The production of ambition: the making of a Baltic business elite
London School of Economics, University of London, Department of Anthropology,
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This dissertation comments on the current period of intense social change in the former Soviet Union by charting processes of elite production at a business school in Riga, Latvia. It is concerned with an ethnically diverse group of students from the Baltic states who attend a Swedish institution established to accelerate the transition. I suggest that rather than producing ‘catalysts of change’ the business school represents a foreign-direct-investment into human capital. The thesis tackles the transnational complexities of the organisation by combining ethnographic description with an analysis of the historical and ideological shifts in international relations and a review of the anthropological literature on socialism.
The thesis also responds to the lack of anthropological research on elites by presenting the first ethnographic study of a business school. It investigates elite schooling practices and parameters through an engagement with the debates on reproduction in education. In Riga an off-the-peg curriculum sidelines issues specifically concerned with the Baltic context; instead of addressing local problems students are increasingly drawn towards transnational corporations. During their attendance they partially develop their own agenda, which is a finding that questions prevalent assumptions about the docility of students in elite education. Other key factors of the students’ transformation are language, image, style, school space and consumption. Their collective grooming project forms an important part of the esprit de corps at the school. Additionally, the thesis highlights the establishment of a multi-ethnic networks on the basis of shared interests, thus challenging one-dimensional reports of nationalism in the region.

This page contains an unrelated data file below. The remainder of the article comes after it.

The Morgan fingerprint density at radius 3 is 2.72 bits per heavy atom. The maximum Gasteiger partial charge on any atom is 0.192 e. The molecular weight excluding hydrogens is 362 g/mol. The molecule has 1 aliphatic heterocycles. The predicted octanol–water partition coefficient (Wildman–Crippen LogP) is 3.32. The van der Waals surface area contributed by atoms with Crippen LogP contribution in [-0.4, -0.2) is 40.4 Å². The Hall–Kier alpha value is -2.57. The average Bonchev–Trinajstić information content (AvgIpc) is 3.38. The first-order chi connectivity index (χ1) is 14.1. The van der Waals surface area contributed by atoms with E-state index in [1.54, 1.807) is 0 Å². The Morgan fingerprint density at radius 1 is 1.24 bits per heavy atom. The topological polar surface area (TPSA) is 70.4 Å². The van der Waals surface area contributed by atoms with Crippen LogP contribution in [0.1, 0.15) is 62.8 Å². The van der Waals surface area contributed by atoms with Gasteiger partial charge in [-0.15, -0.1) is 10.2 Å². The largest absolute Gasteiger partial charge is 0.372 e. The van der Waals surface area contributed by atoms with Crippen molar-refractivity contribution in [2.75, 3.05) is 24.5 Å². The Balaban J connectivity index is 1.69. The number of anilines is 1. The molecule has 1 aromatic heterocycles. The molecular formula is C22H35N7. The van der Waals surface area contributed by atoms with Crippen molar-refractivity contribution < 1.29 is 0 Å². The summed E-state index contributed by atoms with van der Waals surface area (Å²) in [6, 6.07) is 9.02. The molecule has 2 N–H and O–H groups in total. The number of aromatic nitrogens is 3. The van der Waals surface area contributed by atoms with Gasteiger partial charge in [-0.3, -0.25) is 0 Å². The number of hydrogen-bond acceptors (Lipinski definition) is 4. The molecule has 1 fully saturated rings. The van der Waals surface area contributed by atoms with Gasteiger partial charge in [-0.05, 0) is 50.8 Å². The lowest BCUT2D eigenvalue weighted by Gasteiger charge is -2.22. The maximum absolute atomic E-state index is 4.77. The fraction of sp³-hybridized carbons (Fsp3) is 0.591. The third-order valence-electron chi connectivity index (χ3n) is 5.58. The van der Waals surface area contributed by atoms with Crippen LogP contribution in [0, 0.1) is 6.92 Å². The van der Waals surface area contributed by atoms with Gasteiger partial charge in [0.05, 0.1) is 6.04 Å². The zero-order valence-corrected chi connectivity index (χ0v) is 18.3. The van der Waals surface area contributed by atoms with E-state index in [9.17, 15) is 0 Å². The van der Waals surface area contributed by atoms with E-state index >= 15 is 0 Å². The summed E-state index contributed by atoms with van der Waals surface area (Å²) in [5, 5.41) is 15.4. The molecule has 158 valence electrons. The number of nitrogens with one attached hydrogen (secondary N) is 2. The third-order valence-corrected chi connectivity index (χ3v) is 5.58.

Caught between the post-Soviet context and a forceful Swedish vision of change students experience upward mobility along with problematic negotiations of ongoing circumstance. Intended as a contribution to anthropological studies of post-socialism the thesis explains how the business school generates graduates who are willing and desirable recruits for the capitalist expansion.
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